Friday, 30 November 2012

Weekend Read - Christmas Flutter emag


A free emag for you to read this weekend from the creative designer Amanda Herring of The Quilted Fish.  The 22 pages of Christmas and craft inspiration can be found, free of charge by clicking here
By the way Flutter is the newest fabric line from The Quilted Fish and Riley Blake Designs

Friday Vintage- Vintage & Handmade Fair

 This weekend sees the return of the orginal (and many say best) Vintage & Handmade Fair
where you'll find, amongst many other delightful things

 Vintage Christmas decorations from Donna Flower

 Felt pin cushions from Hen House

Handmade fairies from Nostalgia at No 1

Friday Flowers - Amy Merrick a Florist and Stylist in New York

Gorgeous aren't they?

This seasonal display is by AMY MERRICK a floral designer, writer and stylist based in New York City. Her writings on design, flower arranging and entrepreneurship have appeared in books, magazines and across the web. As a florist, she creates evocative tablescapes of flowers, foliage, fruits and branches. Her work as a stylist is botanically focused, and she has provided natural elements for magazine covers and national ad campaigns.

 Amy has worked with Ralph Lauren, Brides, The Today Show, Design Sponge, Nylon, Whole Living, BHLDN, Garden Design, Country Living, CNN and Kinfolk. She chronicles her experiences on her personal blog and teaches floral classes out of her Brooklyn studio.

Wednesday, 28 November 2012

Yummly - The world's largest recipe search site

Have you discovered Yummly?

Yummly operates a brilliant search filter so you can find recipes with or without certain ingredients, great for when you're trying to use up what's in the fridge. You can also search  different world cuisines, holiday recipes, courses, different diet types, allergies, nutrition, the time you have available to make something,  by taste eg. salty, sweet, spicy etc and you can even search by brands eg. I Can't Believe It's Not Butter!

If you haven't already discovered Yummily go and take a look but be warned you could come away seriously hungry!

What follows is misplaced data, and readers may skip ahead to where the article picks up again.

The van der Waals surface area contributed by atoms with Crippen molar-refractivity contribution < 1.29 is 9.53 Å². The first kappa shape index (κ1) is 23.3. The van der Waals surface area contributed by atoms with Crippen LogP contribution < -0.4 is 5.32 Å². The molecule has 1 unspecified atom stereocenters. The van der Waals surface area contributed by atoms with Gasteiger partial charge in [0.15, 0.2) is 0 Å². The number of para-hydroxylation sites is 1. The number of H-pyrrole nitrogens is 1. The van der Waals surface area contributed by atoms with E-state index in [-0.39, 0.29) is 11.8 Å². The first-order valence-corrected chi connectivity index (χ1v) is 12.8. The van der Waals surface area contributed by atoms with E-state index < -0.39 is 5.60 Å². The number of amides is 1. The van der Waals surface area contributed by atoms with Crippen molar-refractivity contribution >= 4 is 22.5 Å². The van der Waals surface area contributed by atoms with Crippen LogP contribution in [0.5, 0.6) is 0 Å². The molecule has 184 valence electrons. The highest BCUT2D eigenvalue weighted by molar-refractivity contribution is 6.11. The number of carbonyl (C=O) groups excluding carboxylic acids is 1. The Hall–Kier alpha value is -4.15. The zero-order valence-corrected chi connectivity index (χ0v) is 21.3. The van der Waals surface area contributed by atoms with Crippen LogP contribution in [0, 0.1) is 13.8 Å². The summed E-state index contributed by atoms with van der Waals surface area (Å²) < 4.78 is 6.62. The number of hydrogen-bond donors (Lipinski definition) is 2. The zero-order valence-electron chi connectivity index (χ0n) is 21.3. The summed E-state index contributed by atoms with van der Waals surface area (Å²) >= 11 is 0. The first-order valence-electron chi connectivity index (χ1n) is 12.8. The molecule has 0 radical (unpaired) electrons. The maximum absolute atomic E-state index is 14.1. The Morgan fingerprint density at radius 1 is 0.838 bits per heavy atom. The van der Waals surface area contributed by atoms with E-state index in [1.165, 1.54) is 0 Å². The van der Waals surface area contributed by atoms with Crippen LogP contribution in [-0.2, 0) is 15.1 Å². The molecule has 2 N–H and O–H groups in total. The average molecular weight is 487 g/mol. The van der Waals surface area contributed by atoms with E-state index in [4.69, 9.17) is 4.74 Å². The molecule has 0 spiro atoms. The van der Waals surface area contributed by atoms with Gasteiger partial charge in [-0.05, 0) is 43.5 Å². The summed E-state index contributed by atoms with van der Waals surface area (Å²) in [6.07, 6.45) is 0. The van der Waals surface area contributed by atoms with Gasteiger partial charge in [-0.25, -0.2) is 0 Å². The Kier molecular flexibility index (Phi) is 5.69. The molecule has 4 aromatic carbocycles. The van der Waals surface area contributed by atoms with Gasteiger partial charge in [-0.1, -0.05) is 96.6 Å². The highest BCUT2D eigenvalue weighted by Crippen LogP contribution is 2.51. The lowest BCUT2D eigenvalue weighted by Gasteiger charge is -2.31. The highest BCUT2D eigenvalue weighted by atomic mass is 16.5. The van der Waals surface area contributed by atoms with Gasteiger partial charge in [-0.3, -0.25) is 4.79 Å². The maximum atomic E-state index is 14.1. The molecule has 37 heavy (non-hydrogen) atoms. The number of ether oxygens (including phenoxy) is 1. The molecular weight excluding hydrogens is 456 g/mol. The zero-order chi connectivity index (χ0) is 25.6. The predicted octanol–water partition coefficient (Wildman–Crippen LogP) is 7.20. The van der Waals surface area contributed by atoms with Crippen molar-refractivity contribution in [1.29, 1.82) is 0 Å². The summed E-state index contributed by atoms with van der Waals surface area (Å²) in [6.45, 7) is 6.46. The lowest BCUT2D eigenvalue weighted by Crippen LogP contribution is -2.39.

Tuesday, 27 November 2012

The Story of our Churches and Cathedrals 1964 Ladybird Book

 The Story of our Churches and Cathedrals is a Ladybird Achievement Book first published in 1964, Series 601.

 This copy is a first edition it has beige boards with a blue pictorial and blue lettering on the front panel; blue lettering on the spine and endpaper maps on the dustcover. The original price was 2'6 Net.

 What is this book about?

Churches - Cathedrals - Religious Buildings - English Architecture

 "This book traces the development of our churches and cathedrals from Saxon times to the present day. With simple text and superb full colour illustrations it describes the many interesting and beautiful features of the various periods of architecture, and will add greatly to your understanding and pleasure."

 Contents: Stories in Stone; Saxon Churches; Saxon Towers; Norman Architecture; Norman Walls and Towers; Triforium and Clerestory; Norman Roofs Crypts and Windows; Early English Architecture; The Flying Buttress; Pillars and Cloisters; The Decorated Period; The Great Lantern of Ely; The Perpendicular Period; Large Windows and Fan Vaulting; Timber Roofs; Fonts Moulding and Gargoyles; Shrines and Tombs; English Renaissance; St Paul's Cathedral; Wren Churches; Eighteenth Century Chapels; The Gothic Revival; Coventry; and The Cathedral of Today.

Author: Richard Bowood
Illustrator: Robert Ayton
Publisher: Wills & Hepwroth
First publishd: 1964

About Series 601:  This series, the first to appear in the 1960s, was very popular for it’s well-written texts and superb colour illustrations, and added interest to the history of man's achievements, helping children grasp a greater understanding of our past, and how inventions of plastics, ships and railways have helped shape the world we live in today.
 If you like Ladybird Books you might also be interested in a previous post: Florence Nightingale Ladybird Book